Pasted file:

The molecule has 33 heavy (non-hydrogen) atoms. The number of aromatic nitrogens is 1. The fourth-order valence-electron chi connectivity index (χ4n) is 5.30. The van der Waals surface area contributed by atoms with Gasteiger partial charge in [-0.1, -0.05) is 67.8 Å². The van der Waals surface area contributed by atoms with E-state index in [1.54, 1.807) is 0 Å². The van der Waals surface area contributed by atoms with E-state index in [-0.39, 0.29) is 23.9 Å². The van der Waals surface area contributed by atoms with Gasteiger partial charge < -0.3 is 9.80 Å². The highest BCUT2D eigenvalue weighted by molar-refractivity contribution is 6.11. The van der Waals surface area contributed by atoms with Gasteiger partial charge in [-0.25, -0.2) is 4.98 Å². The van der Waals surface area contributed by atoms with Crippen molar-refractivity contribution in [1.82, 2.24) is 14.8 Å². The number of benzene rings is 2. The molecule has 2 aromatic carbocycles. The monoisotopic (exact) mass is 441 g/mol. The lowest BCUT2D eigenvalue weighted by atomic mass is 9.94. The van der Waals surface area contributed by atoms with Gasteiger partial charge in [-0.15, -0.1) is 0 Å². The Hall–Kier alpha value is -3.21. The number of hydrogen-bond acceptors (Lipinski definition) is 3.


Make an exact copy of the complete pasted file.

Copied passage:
The molecule has 33 heavy (non-hydrogen) atoms. The number of aromatic nitrogens is 1. The fourth-order valence-electron chi connectivity index (χ4n) is 5.30. The van der Waals surface area contributed by atoms with Gasteiger partial charge in [-0.1, -0.05) is 67.8 Å². The van der Waals surface area contributed by atoms with E-state index in [1.54, 1.807) is 0 Å². The van der Waals surface area contributed by atoms with E-state index in [-0.39, 0.29) is 23.9 Å². The van der Waals surface area contributed by atoms with Gasteiger partial charge < -0.3 is 9.80 Å². The highest BCUT2D eigenvalue weighted by molar-refractivity contribution is 6.11. The van der Waals surface area contributed by atoms with Gasteiger partial charge in [-0.25, -0.2) is 4.98 Å². The van der Waals surface area contributed by atoms with Crippen molar-refractivity contribution in [1.82, 2.24) is 14.8 Å². The number of benzene rings is 2. The molecule has 2 aromatic carbocycles. The monoisotopic (exact) mass is 441 g/mol. The lowest BCUT2D eigenvalue weighted by atomic mass is 9.94. The van der Waals surface area contributed by atoms with Gasteiger partial charge in [-0.15, -0.1) is 0 Å². The Hall–Kier alpha value is -3.21. The number of hydrogen-bond acceptors (Lipinski definition) is 3.